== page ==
and no biologically relevant differences were noted” (FDA, 2006: F?). However, the data show that of the 17 amino acid levels measured, 16 were slightly lower in the clones; of the 13 fatty acids and cholesterol levels measured, all but two fatty acid levels and the cholesterol level were slightly higher in the clones. The FDA does not mention nor discuss these differences; they simply state that the difference were not “biologically relevant.”
The second study looked at offspring of cloned pigs. Four boar clones (3 Hamline and 1 Duroc) were bred to 49 female pigs (gilts) and three AI-derived boars (the Hamline nuclear donor and two AI sons of the Duroc nuclear donor) were bred to 40 female pigs (gilts). As a result of these breedings, there were 36 litters (402 total progeny) from the clone boars and 25 litters (300 total progeny) from the non-clone comparator boars. However, for the carcass characteristics and meat composition data, Viagen supplied data on only 242 of the 402 clone progeny and 163 of the 300 progeny of non-clone comparators. No statistically significant differences were found in the carcass characteristics, although, unlike with the clones, the back fat values were larger for all three areas measured (first rib, last rib, last lumbar) for offspring of clones compared to offspring of non-clone comparators for both breeds (e.g. Hamline, Duroc) (Table F-17, FDA, 2006).
For the meat composition data, although no clear differences in the average values for most nutrients (amino acids, fatty acids and cholesterol, minerals, and vitamins) were found, it is interesting that the variability (e.g. the standard deviation) of the data for 14 of the 15 amino acid tested for was higher for the progeny of clones compared to non- clone progeny. For the amino acids, 7 of the 15 had higher values, 4 had lower values, and 4 had the same value for progeny of clones compared to progeny of non-clone comparators (Table F-18, FDA, 2006).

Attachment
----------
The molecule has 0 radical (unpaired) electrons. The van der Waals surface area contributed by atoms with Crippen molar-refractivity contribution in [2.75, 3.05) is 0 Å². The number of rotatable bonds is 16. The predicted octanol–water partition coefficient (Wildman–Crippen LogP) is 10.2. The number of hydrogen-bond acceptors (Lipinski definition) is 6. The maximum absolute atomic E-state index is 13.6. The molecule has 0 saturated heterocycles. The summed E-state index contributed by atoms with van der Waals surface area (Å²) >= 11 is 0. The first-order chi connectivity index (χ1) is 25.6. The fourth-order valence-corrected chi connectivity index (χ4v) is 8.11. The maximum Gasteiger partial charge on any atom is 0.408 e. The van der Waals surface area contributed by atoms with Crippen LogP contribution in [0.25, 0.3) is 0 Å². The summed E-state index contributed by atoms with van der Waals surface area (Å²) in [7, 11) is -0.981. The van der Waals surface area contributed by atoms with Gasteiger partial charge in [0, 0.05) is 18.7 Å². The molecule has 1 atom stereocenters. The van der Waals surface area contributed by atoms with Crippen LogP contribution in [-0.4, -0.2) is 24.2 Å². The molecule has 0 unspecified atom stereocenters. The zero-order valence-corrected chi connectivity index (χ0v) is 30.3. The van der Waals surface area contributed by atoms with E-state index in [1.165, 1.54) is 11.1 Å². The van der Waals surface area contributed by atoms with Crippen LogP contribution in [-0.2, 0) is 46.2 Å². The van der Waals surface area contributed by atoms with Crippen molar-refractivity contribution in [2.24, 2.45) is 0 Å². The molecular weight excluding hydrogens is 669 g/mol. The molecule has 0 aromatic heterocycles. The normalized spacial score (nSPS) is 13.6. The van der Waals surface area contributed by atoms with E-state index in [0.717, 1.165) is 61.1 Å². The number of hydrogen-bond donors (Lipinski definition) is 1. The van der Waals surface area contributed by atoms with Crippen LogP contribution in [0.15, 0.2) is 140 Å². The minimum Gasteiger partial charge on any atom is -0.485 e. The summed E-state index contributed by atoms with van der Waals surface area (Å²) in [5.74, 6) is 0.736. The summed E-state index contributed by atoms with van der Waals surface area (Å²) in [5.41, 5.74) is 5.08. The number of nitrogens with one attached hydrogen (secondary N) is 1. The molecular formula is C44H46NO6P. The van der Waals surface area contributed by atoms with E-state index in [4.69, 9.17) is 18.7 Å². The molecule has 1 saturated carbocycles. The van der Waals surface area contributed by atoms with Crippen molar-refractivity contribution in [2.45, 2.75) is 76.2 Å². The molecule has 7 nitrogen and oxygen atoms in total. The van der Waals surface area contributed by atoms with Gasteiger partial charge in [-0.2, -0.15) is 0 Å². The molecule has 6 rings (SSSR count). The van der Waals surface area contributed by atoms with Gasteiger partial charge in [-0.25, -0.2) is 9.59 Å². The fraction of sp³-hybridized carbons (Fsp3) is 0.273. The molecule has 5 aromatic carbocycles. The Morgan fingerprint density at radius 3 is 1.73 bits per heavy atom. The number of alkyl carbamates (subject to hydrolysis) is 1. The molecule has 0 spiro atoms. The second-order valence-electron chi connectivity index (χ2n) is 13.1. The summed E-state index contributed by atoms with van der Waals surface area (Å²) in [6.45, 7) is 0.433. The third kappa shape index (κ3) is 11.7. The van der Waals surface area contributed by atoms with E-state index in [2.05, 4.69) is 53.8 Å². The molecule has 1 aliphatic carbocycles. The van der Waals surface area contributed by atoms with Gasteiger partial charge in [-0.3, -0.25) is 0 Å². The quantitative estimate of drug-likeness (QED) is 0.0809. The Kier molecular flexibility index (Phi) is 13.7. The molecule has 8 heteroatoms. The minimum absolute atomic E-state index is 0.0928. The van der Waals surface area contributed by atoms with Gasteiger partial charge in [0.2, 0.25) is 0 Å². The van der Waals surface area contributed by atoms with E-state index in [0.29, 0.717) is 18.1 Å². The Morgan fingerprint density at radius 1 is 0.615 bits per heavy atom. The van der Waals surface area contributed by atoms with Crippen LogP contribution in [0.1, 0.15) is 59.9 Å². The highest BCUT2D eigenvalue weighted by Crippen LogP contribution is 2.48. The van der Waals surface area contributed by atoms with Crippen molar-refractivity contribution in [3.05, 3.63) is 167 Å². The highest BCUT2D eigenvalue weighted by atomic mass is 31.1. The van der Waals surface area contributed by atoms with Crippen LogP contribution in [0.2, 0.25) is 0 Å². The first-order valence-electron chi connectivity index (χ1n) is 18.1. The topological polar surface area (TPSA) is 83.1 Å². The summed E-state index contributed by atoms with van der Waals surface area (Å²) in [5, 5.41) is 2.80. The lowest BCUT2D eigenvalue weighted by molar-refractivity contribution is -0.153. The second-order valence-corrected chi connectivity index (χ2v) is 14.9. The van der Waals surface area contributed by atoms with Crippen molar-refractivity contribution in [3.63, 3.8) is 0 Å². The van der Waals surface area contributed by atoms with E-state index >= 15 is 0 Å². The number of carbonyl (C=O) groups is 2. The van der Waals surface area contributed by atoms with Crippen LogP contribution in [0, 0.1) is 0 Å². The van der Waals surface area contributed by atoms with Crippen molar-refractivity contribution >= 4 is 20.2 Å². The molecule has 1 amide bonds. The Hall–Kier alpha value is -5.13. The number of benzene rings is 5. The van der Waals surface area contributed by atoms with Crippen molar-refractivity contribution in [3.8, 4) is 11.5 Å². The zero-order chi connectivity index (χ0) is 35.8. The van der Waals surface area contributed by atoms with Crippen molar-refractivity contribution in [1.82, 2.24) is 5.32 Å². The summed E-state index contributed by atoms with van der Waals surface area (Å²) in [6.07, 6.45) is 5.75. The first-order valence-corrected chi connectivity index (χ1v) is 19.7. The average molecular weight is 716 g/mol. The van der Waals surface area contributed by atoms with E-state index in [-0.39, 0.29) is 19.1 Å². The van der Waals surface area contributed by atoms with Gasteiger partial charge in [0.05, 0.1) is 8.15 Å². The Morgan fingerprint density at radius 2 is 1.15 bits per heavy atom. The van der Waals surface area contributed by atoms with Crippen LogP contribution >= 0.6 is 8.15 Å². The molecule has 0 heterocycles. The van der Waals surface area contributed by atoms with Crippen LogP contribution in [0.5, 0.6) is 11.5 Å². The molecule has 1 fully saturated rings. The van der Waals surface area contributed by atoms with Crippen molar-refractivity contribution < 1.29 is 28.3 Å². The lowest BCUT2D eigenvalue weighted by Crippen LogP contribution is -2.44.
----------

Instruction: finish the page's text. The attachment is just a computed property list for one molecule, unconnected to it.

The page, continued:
In sum, the available data are not adequate to draw a conclusion about the safety of pork from clones.
Food safety assessment of goat clones and their progeny
When it comes to the safety of milk and meat from cloned goats, FDA notes that “No meat or milk composition data were identified.” In addition, no milk and meat composition data are available for progeny of goat clones. Rather than conclude that more data are needed, FDA instead concludes that “products from goat clones pose no additional food consumption risks.” It is contrary to the fundamental principles of scientific inquiry to come to a conclusion without any data to support it. FDA cannot validly conclude that milk and meat from goats is safe.
FDA Food safety conclusions overall
Overall, FDA had actual data on milk composition from 43 cloned cows and no data on milk from offspring of cloned cows. For meat composition, FDA had data from 16 cloned cows and no data for offspring of cloned cows. For pigs, FDA looked at data